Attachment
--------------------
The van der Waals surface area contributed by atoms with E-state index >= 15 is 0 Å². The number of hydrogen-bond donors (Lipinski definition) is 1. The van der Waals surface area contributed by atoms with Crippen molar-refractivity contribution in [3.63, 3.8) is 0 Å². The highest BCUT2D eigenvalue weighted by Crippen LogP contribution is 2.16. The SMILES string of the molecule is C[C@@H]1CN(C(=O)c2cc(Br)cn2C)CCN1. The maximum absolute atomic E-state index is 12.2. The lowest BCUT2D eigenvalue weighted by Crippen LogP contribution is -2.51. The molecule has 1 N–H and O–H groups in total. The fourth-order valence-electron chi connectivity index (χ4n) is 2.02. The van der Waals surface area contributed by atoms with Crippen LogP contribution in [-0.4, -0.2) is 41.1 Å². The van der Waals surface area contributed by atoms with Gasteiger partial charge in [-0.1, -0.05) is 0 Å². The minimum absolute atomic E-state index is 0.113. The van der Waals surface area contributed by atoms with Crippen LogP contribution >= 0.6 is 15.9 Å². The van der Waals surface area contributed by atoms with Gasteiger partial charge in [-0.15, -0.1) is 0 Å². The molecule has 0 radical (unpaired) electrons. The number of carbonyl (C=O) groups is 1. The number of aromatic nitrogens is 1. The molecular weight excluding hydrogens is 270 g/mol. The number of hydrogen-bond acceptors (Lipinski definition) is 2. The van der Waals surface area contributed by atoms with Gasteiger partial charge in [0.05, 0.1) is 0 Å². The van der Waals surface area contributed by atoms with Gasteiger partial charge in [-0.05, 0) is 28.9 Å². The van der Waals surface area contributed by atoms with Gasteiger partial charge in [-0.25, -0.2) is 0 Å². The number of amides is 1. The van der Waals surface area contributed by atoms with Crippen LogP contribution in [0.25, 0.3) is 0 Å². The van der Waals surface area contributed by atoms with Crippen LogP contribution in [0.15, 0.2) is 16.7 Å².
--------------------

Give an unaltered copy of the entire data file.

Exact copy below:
The van der Waals surface area contributed by atoms with E-state index >= 15 is 0 Å². The number of hydrogen-bond donors (Lipinski definition) is 1. The van der Waals surface area contributed by atoms with Crippen molar-refractivity contribution in [3.63, 3.8) is 0 Å². The highest BCUT2D eigenvalue weighted by Crippen LogP contribution is 2.16. The SMILES string of the molecule is C[C@@H]1CN(C(=O)c2cc(Br)cn2C)CCN1. The maximum absolute atomic E-state index is 12.2. The lowest BCUT2D eigenvalue weighted by Crippen LogP contribution is -2.51. The molecule has 1 N–H and O–H groups in total. The fourth-order valence-electron chi connectivity index (χ4n) is 2.02. The van der Waals surface area contributed by atoms with Crippen LogP contribution in [-0.4, -0.2) is 41.1 Å². The van der Waals surface area contributed by atoms with Gasteiger partial charge in [-0.1, -0.05) is 0 Å². The minimum absolute atomic E-state index is 0.113. The van der Waals surface area contributed by atoms with Crippen LogP contribution >= 0.6 is 15.9 Å². The van der Waals surface area contributed by atoms with Gasteiger partial charge in [-0.15, -0.1) is 0 Å². The molecule has 0 radical (unpaired) electrons. The number of carbonyl (C=O) groups is 1. The number of aromatic nitrogens is 1. The molecular weight excluding hydrogens is 270 g/mol. The number of hydrogen-bond acceptors (Lipinski definition) is 2. The van der Waals surface area contributed by atoms with Gasteiger partial charge in [0.05, 0.1) is 0 Å². The van der Waals surface area contributed by atoms with Gasteiger partial charge in [-0.05, 0) is 28.9 Å². The van der Waals surface area contributed by atoms with Gasteiger partial charge in [-0.25, -0.2) is 0 Å². The number of amides is 1. The van der Waals surface area contributed by atoms with Crippen LogP contribution in [0.25, 0.3) is 0 Å². The van der Waals surface area contributed by atoms with Crippen LogP contribution in [0.15, 0.2) is 16.7 Å².